The Lady With All the Answers tackles a subject with little conflict, and no tension. If you feel like sitting back and watching an admirable performance and listening to some 1970s humor served a little wry, but mostly familiar, this is a nice respite from holiday shopping or from worrying about how to afford to do your holiday shopping.
For over 40 years, Esther "Eppie" Pauline Friedman Lederer wrote a very popular syndicated newspaper advice column under the pen name of Ann Landers. She was hugely popular for her no-nonsense, practical advice on numerous subjects worrying her readers. Some of the subjects were quite weighty, others lighthearted, yet others were off the wallbut Ann Landers always treated her readers with respect, even when she was telling them what didn't want to hear. Her appeal was that, in addition to that respect, she showed both concern and a sense of humor.
This 80-minute play (plus intermission) is set in Eppie's Chicago apartment in 1975, on the night she must write the most difficult column of her careerone in which she informs her readers that, after years of telling them all that divorce is not an option, her own marriage of over 36 years is ending. As she works up the courage to put her thoughts into words, Eppie tells the audience about her life. She discusses her twin sister Pauline "Popo," who also wrote an advice column (called Dear Abby), with whom she is close but has the typical sisterly conflicts. She describes her early life, her parents, her husband Julius and her daughter Margo, and how she came to write the column. Those familiar with the Ann Landers columns will recognize the quips and one-liners she was known for ("He's two pickles shy of a turkey sandwich."). In a nicely wigged (thank you, Sherry Deberson) rendition of the familiar very dark, lacquered hairdo, Ruoti is solid in the role; she plays the part, a charming homage, but doesn't go for mimicry (Lederer had a pronounced Midwestern accent). Her connection with the audience is immediate and she holds them for the entire show. The fourth wall-breaking "show of hands" questions and comments aren't necessary, but they do seem to make the audience feel like they are guests in this woman's living room.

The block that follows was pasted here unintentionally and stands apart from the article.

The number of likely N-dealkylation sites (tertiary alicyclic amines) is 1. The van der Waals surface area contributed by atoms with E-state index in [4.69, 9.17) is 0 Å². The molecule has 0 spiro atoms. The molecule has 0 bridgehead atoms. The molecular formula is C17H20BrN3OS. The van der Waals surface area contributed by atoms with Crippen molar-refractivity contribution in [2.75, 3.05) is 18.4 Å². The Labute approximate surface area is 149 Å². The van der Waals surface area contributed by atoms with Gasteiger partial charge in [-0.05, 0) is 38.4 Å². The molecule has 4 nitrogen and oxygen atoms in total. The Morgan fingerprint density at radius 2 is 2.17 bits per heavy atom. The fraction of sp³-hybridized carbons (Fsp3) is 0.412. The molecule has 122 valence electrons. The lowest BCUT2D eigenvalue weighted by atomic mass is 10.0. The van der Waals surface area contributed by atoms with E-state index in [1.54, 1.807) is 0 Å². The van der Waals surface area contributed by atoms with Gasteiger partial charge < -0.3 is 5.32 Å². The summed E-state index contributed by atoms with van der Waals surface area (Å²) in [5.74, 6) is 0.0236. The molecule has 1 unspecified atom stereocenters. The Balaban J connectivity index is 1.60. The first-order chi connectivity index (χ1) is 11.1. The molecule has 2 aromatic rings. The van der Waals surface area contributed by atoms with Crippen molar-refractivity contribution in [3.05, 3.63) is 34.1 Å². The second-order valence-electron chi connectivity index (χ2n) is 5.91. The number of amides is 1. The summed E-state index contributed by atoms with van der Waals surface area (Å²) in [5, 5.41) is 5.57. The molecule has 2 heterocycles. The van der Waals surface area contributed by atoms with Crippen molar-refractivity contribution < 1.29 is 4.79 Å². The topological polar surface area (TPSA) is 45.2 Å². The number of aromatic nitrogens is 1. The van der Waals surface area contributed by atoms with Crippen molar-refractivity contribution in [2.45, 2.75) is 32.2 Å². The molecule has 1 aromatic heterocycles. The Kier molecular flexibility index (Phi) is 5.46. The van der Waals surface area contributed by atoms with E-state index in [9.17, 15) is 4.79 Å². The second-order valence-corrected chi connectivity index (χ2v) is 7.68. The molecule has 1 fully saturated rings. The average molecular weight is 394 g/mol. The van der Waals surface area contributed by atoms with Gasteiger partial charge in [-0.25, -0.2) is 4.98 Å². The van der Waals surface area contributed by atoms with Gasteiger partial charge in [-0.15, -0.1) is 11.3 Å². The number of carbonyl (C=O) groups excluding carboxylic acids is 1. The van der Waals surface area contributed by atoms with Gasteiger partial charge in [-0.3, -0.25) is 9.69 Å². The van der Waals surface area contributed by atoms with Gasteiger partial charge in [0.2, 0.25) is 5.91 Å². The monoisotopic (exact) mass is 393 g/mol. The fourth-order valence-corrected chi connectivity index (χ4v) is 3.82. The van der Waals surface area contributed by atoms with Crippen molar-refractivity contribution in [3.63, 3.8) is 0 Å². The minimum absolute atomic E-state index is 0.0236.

Unfortunately, though Lederer was an admirable person, and well known, this dramatization of her life story gets more of a "that was nice" reaction than anything else. Those with even a passing familiarity with the Ann Landers columns will have already heard some of the funniest segments of the showthe reading of the interesting and odd (real) letters from her readers. The dueling advice column conflicts with her sister and the divorce aren't a surprise, either. And it seems it could have been presented more concisely in a one act format. While most shows end act one with a cliffhanger, or break for emotional relief, The Lady With All the Answers's first act ends with Lederer heading offstage for a bath. Fortunately, Ruoti's performance on James Noone's perfectly livable and well appointed set is reason enough to see this show. This is a pleasant, smile-inducing bon bon of a play, and an always welcome opportunity to see why Helen Ruoti has won accolades for her work in the Pittsburgh area.
Director Ted Pappas does double duty here with a notable contribution as costume designer, including the first act wool crepe suit is perfectly period and perfectly Ann Landers.
The Lady With All the Answers at the O'REilly Theatre for Pittsburgh Public Theater. By David Rambo; Directed by Ted Pappas; Starring Helen Ruoti. Through December 14. For performance and ticket information, call 412-316-1600 or visit www.ppt.org or the box office.